Monday, May 21, 2012


 Boulders, Fontainebleau   Blair Pessemier   Oil on canvas  11.5 x 16 inches
Bolder Boulders   Laurie Fox Pessemier  Acrylic on linene  9.5 x 14 inches


“Are  you going to park that car right THERE?”  I asked a man directing a friend to drive the car between me and what I was painting.  If looks could kill, well, I’d rival Mao.

“We’ve got a broken ankle and we’re packing her out of the forest”, he replied.  I tucked my tail between my legs and said, “oh, sorry”.   

Blair and I were out at Fontainebleau again, this time painting boulders.   It’s one of the most remarkable parts of Fontainebleau – the landscape is strewn with enormous rocks, like giants were playing boules.   On closer research, I discovered that Fontainebleau is noted for the best “bouldering” (boulder climbing) in the world.    This accounted for the far away license plates in this busy parking lot, and the fact so many people seemed to be carrying massage mats into the forest.  It wasn’t romance, but a soft landing pad if one were to drop from the rock.  In today’s case, not soft enough.

It took a bit more digging to find out where those rocks came from:  in a  word, SAND.  The earth at Fontainebleau is sand (something Harika really likes and it makes walking there delightful) because there were oceans there at one time.   The oceans receded, and wind created ripples, later covered by water, then limestone   to make a long story short, these are sandstone boulders from a prehistoric era. 

Speaking of GIANT, we went to the Monumenta show in the Grand Palais this week.  For those who are not familiar with the building, the Grand Palais is a glass-roofed, belle-epoch building from the turn of the former century.    It is so huge inside, there was once a zeppelin in there; and an airplane.  Ferris wheels and roller coasters are regular occurrences.  Once a year, an artist is selected to create a work which suits the place.  This year, the artist is Daniel Buren, known for the striped columns at the Palais Royal.  This work of his in the Grand Palais is much better.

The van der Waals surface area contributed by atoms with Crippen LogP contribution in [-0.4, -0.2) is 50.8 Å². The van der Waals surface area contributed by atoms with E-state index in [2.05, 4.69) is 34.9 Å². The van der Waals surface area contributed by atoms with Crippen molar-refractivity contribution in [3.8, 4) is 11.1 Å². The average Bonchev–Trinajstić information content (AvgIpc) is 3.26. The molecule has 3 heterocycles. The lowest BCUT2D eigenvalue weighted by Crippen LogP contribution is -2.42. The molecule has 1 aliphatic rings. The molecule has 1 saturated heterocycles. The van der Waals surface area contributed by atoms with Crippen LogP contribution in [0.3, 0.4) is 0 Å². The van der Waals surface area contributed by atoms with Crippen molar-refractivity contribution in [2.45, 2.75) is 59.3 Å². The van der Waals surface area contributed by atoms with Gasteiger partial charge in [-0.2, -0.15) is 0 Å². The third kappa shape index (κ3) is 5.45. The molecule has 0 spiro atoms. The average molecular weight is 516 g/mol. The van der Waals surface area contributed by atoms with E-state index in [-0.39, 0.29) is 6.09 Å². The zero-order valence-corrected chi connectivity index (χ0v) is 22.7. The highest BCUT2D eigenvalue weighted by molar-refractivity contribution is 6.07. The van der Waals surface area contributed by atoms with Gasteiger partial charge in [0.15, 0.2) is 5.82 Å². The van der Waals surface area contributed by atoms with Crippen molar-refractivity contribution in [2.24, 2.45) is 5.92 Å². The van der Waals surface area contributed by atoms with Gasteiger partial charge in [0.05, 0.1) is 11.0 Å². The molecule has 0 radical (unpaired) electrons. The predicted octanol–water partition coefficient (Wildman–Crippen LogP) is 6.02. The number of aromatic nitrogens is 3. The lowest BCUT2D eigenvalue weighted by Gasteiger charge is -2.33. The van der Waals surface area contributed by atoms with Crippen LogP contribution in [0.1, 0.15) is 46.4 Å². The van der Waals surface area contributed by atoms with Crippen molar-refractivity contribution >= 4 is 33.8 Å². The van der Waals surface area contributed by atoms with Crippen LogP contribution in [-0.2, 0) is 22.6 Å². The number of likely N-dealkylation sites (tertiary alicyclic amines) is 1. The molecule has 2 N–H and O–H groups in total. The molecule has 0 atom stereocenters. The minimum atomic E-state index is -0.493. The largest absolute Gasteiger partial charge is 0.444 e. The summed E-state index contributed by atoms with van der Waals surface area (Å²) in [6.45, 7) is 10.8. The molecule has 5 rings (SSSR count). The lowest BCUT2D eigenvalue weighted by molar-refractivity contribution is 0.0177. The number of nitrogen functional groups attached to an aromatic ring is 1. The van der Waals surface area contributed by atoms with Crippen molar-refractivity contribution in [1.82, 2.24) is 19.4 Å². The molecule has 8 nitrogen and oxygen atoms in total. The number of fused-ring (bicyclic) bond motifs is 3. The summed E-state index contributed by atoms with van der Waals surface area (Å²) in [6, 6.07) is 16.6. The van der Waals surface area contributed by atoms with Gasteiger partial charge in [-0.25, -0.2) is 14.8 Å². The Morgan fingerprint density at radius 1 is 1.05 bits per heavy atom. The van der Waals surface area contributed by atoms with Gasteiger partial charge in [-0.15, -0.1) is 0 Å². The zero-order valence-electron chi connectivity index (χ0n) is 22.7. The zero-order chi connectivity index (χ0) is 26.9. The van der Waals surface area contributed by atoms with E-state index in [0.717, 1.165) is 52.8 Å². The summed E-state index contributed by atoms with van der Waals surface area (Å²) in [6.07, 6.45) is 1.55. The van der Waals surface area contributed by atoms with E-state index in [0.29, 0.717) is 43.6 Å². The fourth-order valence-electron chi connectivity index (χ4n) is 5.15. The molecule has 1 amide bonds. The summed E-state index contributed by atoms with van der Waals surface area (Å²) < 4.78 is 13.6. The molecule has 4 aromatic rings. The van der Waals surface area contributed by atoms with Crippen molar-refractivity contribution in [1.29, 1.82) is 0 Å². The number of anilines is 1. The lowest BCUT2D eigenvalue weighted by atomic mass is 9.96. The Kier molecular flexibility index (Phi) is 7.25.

One enters the Grand Palais for this installation from the far end.  The feeling is immediately that of a kaleidoscope – a psychedelic assault of green, blue, orange, yellow.   Circular lenses of color tint the floor below:  people look best in the red or yellow, the green colors clothes, the blue makes cool.  I loved the exhibit for the fact it worked equally well from below, center, above.   Blair commented that from above it had the sense of water lilies on a pond.

The colored disks are a bit like tables, with legs and a ring supporting the transparent colored center – the members take on the color of the disk, reflected on black or white.  I really had to go up to them to be sure they weren’t just painted.   Each of the tables, or lenses is probably 20 feet in diameter, some more. some less, always round. 

Everyone seemed to be enjoying himself – kids love it; even crabby old folks like me linger a long time beneath the colored atmosphere.   We stayed for more than a half hour – everywhere I looked something else caught my eye.  That’s a successful artwork.

We’ve had a run of wonderful things to see.  The rain has kept us inside more than we’d like – last week we only got outside for two paintings at Fontainebleau.  We’re trying hard to find a studio to paint in, but the cost has been colossal.   Meanwhile,  I am charging my battery of inspiration.

Laurie and Blair PESSEMIER

Inline image 4
ps.  we're thinking of adding a day long Fontainebleau/Barbizon trip to the painting workshop -- sign up now!

No comments: